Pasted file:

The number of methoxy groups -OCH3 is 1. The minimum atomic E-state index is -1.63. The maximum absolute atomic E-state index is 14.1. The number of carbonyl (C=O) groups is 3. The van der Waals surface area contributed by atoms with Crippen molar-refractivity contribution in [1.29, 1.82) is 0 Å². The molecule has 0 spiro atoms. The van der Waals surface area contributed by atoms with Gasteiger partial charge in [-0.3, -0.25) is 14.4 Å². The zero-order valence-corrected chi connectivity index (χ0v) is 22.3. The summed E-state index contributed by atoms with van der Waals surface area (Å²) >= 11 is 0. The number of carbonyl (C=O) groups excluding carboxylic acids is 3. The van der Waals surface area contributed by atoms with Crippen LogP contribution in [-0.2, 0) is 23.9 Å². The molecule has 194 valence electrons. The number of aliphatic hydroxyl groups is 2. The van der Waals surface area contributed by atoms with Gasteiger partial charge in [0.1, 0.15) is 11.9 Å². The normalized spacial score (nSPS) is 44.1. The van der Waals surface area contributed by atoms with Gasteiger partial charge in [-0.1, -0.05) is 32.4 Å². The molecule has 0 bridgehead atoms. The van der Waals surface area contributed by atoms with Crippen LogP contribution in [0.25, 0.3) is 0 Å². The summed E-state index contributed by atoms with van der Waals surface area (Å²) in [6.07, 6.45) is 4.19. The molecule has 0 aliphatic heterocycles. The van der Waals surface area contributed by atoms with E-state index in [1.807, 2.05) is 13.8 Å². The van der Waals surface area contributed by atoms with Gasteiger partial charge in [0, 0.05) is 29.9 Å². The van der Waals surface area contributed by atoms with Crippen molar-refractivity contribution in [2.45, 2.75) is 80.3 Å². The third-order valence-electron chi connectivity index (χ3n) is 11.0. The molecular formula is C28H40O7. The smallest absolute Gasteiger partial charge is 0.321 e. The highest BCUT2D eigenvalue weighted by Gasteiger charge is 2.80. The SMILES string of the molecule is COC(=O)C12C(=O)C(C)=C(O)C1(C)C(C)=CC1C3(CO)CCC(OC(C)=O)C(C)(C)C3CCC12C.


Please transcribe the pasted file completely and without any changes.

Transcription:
The number of methoxy groups -OCH3 is 1. The minimum atomic E-state index is -1.63. The maximum absolute atomic E-state index is 14.1. The number of carbonyl (C=O) groups is 3. The van der Waals surface area contributed by atoms with Crippen molar-refractivity contribution in [1.29, 1.82) is 0 Å². The molecule has 0 spiro atoms. The van der Waals surface area contributed by atoms with Gasteiger partial charge in [-0.3, -0.25) is 14.4 Å². The zero-order valence-corrected chi connectivity index (χ0v) is 22.3. The summed E-state index contributed by atoms with van der Waals surface area (Å²) >= 11 is 0. The number of carbonyl (C=O) groups excluding carboxylic acids is 3. The van der Waals surface area contributed by atoms with Crippen LogP contribution in [-0.2, 0) is 23.9 Å². The molecule has 194 valence electrons. The number of aliphatic hydroxyl groups is 2. The van der Waals surface area contributed by atoms with Gasteiger partial charge in [0.1, 0.15) is 11.9 Å². The normalized spacial score (nSPS) is 44.1. The van der Waals surface area contributed by atoms with Gasteiger partial charge in [-0.1, -0.05) is 32.4 Å². The molecule has 0 bridgehead atoms. The van der Waals surface area contributed by atoms with Crippen LogP contribution in [0.25, 0.3) is 0 Å². The summed E-state index contributed by atoms with van der Waals surface area (Å²) in [6.07, 6.45) is 4.19. The molecule has 0 aliphatic heterocycles. The van der Waals surface area contributed by atoms with E-state index in [1.807, 2.05) is 13.8 Å². The van der Waals surface area contributed by atoms with Gasteiger partial charge in [0, 0.05) is 29.9 Å². The van der Waals surface area contributed by atoms with Crippen molar-refractivity contribution in [2.45, 2.75) is 80.3 Å². The third-order valence-electron chi connectivity index (χ3n) is 11.0. The molecular formula is C28H40O7. The smallest absolute Gasteiger partial charge is 0.321 e. The highest BCUT2D eigenvalue weighted by Gasteiger charge is 2.80. The SMILES string of the molecule is COC(=O)C12C(=O)C(C)=C(O)C1(C)C(C)=CC1C3(CO)CCC(OC(C)=O)C(C)(C)C3CCC12C.